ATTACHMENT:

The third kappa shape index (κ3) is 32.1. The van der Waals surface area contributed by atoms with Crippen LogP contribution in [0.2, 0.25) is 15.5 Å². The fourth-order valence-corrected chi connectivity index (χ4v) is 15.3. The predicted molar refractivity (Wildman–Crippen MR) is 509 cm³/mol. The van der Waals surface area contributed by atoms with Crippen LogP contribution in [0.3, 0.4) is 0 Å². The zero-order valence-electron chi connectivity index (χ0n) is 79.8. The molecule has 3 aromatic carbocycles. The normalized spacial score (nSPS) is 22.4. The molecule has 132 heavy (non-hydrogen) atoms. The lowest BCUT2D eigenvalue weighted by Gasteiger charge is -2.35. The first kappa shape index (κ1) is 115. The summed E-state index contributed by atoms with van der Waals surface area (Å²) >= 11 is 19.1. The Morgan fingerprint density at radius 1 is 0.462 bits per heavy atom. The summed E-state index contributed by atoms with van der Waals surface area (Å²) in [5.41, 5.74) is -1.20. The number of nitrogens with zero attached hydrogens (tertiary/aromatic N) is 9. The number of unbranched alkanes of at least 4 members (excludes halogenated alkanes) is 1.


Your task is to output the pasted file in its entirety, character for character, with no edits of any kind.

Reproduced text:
The third kappa shape index (κ3) is 32.1. The van der Waals surface area contributed by atoms with Crippen LogP contribution in [0.2, 0.25) is 15.5 Å². The fourth-order valence-corrected chi connectivity index (χ4v) is 15.3. The predicted molar refractivity (Wildman–Crippen MR) is 509 cm³/mol. The van der Waals surface area contributed by atoms with Crippen LogP contribution in [0.3, 0.4) is 0 Å². The zero-order valence-electron chi connectivity index (χ0n) is 79.8. The molecule has 3 aromatic carbocycles. The normalized spacial score (nSPS) is 22.4. The molecule has 132 heavy (non-hydrogen) atoms. The lowest BCUT2D eigenvalue weighted by Gasteiger charge is -2.35. The first kappa shape index (κ1) is 115. The summed E-state index contributed by atoms with van der Waals surface area (Å²) >= 11 is 19.1. The Morgan fingerprint density at radius 1 is 0.462 bits per heavy atom. The summed E-state index contributed by atoms with van der Waals surface area (Å²) in [5.41, 5.74) is -1.20. The number of nitrogens with zero attached hydrogens (tertiary/aromatic N) is 9. The number of unbranched alkanes of at least 4 members (excludes halogenated alkanes) is 1.